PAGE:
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Valve with a sliding ball control mechanism

**Library:**Simscape / Fluids / Hydraulics (Isothermal) / Valves / Flow Control Valves

The Ball Valve block models an orifice with a variable opening area
controlled by a sliding ball mechanism. The opening area changes with the relative
position of the ball—the *valve lift*. A displacement toward
the orifice decreases flow while a displacement away increases flow. The interface
between the orifice and the ball—the *valve seat*—can
be `Sharp-edged`

, shown left in the figure, or
`Conical`

, shown right.

**Ball Valve Seat Types**

The valve lift is a function of the displacement signal specified through port
**S**. The two can, but generally do not, have the same value.
The valve lift differs from the displacement whenever the **Ball
displacement offset** parameter is nonzero:

$$h(x)={x}_{0}+\text{}s,$$

where:

*h*is the valve lift.*x*_{0}is the ball displacement offset.*s*is the ball displacement (relative to the specified offset).

The valve is fully closed when the valve lift is equal to zero or
less. It is fully open when the valve lift reaches or exceeds a (geometry-dependent)
value sufficient to completely clear the orifice. A fully closed valve has an
opening area equal to the specified **Leakage area** parameter
while a fully open valve has the maximum possible opening area. Adjusting for
internal leakage:

$${A}_{Max}=\pi {r}_{O}^{2}+{A}_{Leak},$$

where:

*A*_{Max}is the maximum opening area.*r*_{O}is the orifice radius.*A*_{Leak}is the internal leakage area between the ports.

At intermediate values of the valve lift, the opening area depends on
the valve seat geometry. If the **Valve seat specification**
parameter is set to `Sharp-Edged`

, the opening area as a
function of valve lift is:

$$A(h)=\pi {r}_{O}\left(1-{\left[\frac{{r}_{B}}{{d}_{OB}}\right]}^{2}\right){d}_{OB}(h),$$

where:

*A*is the opening area at a given valve lift value.*r*_{B}is the ball radius.*d*_{OB}(*h*) is the distance from the center of the ball (point**O**in the figure) to the edge of the orifice (point**B**). This distance is a function of the valve lift (*h*).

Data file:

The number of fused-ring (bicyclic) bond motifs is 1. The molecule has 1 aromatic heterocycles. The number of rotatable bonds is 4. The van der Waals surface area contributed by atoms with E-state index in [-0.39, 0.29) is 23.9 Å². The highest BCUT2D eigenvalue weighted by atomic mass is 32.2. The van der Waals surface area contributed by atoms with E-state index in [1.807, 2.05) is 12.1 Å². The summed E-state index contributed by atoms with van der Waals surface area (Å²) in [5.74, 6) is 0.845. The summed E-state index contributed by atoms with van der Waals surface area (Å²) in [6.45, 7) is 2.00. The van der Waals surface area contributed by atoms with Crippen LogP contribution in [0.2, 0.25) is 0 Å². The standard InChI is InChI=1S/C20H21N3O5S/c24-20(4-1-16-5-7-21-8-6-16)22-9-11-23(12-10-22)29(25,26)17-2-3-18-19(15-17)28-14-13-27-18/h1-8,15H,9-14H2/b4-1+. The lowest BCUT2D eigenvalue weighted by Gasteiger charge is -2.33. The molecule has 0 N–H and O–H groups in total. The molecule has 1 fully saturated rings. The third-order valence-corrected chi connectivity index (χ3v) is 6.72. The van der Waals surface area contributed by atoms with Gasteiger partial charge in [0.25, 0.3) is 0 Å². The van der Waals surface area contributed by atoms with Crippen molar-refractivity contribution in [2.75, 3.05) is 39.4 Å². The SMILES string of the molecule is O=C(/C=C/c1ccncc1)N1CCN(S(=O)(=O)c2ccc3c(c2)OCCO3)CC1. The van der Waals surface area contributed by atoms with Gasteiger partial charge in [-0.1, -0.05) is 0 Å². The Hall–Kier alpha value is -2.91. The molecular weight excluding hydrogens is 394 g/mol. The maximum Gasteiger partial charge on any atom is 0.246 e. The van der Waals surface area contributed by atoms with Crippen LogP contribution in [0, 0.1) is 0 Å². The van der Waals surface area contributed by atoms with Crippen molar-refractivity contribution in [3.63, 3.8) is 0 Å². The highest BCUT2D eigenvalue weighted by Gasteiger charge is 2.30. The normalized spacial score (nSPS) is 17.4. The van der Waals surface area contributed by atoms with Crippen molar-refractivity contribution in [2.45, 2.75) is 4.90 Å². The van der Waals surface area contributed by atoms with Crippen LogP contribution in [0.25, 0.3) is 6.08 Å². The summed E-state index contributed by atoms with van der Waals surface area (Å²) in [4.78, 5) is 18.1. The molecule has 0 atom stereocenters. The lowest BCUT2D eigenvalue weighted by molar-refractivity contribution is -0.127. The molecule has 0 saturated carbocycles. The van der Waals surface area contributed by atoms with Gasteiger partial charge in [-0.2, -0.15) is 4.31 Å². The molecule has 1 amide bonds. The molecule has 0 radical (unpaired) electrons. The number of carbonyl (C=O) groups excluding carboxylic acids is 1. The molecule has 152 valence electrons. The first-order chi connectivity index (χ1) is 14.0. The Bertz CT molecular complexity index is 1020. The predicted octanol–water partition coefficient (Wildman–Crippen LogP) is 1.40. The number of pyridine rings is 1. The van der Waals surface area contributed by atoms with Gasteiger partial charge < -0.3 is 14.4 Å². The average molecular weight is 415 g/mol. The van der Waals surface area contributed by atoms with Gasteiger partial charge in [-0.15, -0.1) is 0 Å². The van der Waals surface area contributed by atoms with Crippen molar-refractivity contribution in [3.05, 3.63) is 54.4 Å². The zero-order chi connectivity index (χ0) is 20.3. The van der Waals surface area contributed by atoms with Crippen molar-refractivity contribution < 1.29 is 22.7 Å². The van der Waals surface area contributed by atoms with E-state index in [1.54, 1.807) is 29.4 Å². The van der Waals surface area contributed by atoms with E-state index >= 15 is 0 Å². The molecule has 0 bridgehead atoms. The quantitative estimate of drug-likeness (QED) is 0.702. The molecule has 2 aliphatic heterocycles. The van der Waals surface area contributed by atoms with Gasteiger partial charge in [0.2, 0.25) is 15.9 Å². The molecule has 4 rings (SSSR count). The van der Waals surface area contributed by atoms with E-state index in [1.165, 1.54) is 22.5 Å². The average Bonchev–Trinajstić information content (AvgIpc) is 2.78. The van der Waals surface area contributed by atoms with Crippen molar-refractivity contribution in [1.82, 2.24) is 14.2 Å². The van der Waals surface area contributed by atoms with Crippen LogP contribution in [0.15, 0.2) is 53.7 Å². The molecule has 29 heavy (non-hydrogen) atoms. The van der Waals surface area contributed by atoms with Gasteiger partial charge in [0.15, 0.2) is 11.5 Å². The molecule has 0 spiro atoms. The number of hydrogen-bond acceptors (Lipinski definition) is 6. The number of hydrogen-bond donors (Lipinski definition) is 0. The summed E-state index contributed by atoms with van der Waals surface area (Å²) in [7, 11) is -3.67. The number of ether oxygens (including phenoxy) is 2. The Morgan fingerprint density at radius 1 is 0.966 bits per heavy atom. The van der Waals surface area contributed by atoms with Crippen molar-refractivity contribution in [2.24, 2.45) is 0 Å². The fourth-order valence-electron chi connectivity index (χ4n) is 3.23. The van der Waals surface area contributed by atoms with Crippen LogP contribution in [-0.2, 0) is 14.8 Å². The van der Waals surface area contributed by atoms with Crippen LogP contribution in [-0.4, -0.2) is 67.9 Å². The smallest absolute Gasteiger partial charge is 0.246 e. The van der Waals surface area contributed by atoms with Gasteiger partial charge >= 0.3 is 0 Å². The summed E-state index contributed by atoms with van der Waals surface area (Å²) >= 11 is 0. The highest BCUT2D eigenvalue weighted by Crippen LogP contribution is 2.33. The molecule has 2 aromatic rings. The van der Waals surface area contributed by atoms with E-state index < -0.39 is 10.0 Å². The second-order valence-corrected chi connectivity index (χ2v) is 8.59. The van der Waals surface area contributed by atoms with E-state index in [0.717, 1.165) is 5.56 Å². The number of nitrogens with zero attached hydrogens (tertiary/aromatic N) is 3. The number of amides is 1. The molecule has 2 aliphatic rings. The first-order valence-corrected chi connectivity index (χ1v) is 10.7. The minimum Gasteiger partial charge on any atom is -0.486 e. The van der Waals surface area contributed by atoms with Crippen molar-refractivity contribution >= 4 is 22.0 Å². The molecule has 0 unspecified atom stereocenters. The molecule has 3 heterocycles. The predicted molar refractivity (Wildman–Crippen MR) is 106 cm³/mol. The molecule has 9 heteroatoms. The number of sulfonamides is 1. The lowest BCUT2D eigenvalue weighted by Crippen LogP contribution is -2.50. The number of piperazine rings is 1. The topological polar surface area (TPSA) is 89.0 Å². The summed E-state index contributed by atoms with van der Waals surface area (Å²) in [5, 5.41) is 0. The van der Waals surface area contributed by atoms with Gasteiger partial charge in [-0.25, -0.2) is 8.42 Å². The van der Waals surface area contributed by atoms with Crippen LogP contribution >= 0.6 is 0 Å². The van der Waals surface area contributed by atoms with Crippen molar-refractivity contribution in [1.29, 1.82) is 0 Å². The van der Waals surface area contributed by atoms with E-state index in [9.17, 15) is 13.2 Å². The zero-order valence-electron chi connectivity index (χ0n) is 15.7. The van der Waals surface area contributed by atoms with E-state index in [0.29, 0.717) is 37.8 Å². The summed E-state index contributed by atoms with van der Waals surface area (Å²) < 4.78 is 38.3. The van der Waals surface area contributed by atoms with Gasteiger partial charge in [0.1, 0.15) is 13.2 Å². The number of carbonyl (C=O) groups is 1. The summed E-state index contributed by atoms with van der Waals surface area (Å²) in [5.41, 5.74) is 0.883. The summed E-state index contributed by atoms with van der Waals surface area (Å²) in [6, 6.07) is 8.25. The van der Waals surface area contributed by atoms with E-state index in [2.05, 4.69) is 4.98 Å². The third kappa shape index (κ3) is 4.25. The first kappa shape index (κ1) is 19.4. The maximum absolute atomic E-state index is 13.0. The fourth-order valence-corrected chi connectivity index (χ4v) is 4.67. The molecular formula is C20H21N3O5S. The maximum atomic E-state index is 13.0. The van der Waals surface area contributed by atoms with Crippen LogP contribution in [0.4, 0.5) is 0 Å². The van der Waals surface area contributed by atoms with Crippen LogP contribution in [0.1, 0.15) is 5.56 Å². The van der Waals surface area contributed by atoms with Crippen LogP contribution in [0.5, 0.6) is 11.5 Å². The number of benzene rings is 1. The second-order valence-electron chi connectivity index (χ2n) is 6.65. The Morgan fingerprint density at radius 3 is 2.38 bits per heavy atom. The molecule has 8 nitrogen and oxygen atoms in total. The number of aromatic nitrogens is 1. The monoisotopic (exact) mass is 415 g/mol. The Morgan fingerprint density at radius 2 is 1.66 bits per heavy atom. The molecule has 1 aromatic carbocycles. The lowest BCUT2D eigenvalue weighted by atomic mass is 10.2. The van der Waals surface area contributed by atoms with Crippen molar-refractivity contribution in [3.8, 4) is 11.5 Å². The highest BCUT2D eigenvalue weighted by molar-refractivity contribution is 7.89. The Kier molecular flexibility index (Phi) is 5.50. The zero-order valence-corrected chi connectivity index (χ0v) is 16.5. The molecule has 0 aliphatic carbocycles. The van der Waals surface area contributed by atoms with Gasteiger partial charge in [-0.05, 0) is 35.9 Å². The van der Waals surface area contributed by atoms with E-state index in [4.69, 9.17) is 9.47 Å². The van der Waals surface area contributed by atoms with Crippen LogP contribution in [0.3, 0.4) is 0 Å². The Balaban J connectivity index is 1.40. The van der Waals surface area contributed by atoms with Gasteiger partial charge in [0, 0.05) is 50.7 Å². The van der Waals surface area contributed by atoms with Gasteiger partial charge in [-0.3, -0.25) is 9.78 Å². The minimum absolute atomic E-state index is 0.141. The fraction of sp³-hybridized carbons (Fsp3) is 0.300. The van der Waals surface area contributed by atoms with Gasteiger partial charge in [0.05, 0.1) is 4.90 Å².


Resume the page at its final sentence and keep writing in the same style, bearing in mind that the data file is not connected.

If the **Valve seat specification** parameter is set
to `Conical`

, the opening area becomes:

$$A(h)=\pi \text{\hspace{0.17em}}h\text{\hspace{0.17em}}cos(\theta )\text{}\text{\hspace{0.17em}}\text{sin(}\theta )\cdot \left(2{r}_{B}+\text{}h\mathrm{sin}(\theta )\right),$$

where *θ* is the angle between the conical
surface and the orifice centerline. The geometrical parameters and variables used in
the equations are shown in the figure.

**Valve Geometries**

The volumetric flow rate through the valve is a function of the opening area,
*A(h)*, and of the pressure differential between the valve ports:

$$q={C}_{D}A(h)\sqrt{\frac{2}{\rho}}\frac{\Delta p}{{\left({(\Delta p)}^{2}+{p}_{Cr}^{2}\right)}^{1/4}},$$

where:

*C*_{D}is the flow discharge coefficient.*ρ*is the hydraulic fluid density.*Δp*is the pressure differential between the valve ports, defined as:$$\Delta p={p}_{A}-{p}_{B},$$

where

*p*_{A}is the pressure at port**A**and*p*_{B}is the pressure at port**B**.*p*_{Cr}is the minimum pressure required for turbulent flow.

The critical pressure *p*_{Cr}
is computed from the critical Reynolds number as:

$${p}_{Cr}=\frac{\rho}{2}{\left(\frac{R{e}_{Cr}\nu}{{C}_{D}{D}_{H}}\right)}^{2},$$

where:

*Re*_{Cr}is the critical Reynolds number.*ν*(*nu*) is the hydraulic fluid dynamic viscosity.*D*_{H}is the orifice hydraulic diameter:$${D}_{H}=\{\begin{array}{ll}{D}_{H}^{Min},\hfill & \text{if}h\le 0\hfill \\ {D}_{H}^{Max}+{D}_{H}^{Min},\hfill & \text{if}h\ge {h}_{Max}\hfill \\ \frac{4A}{l}+{D}_{H}^{Min},\hfill & \text{otherwise}\hfill \end{array},$$

in which:

*D*_{H}^{Min}is the minimum hydraulic diameter, corresponding to the smallest attainable flow area, the leakage flow area.*D*_{H}^{Max}is the maximum hydraulic diameter, corresponding to the largest attainable flow area, that of the valve in the fully open position.*l*is the wetted length of the valve perimeter—which can, but need not, be that of a circle.

Fluid inertia is assumed to be negligible.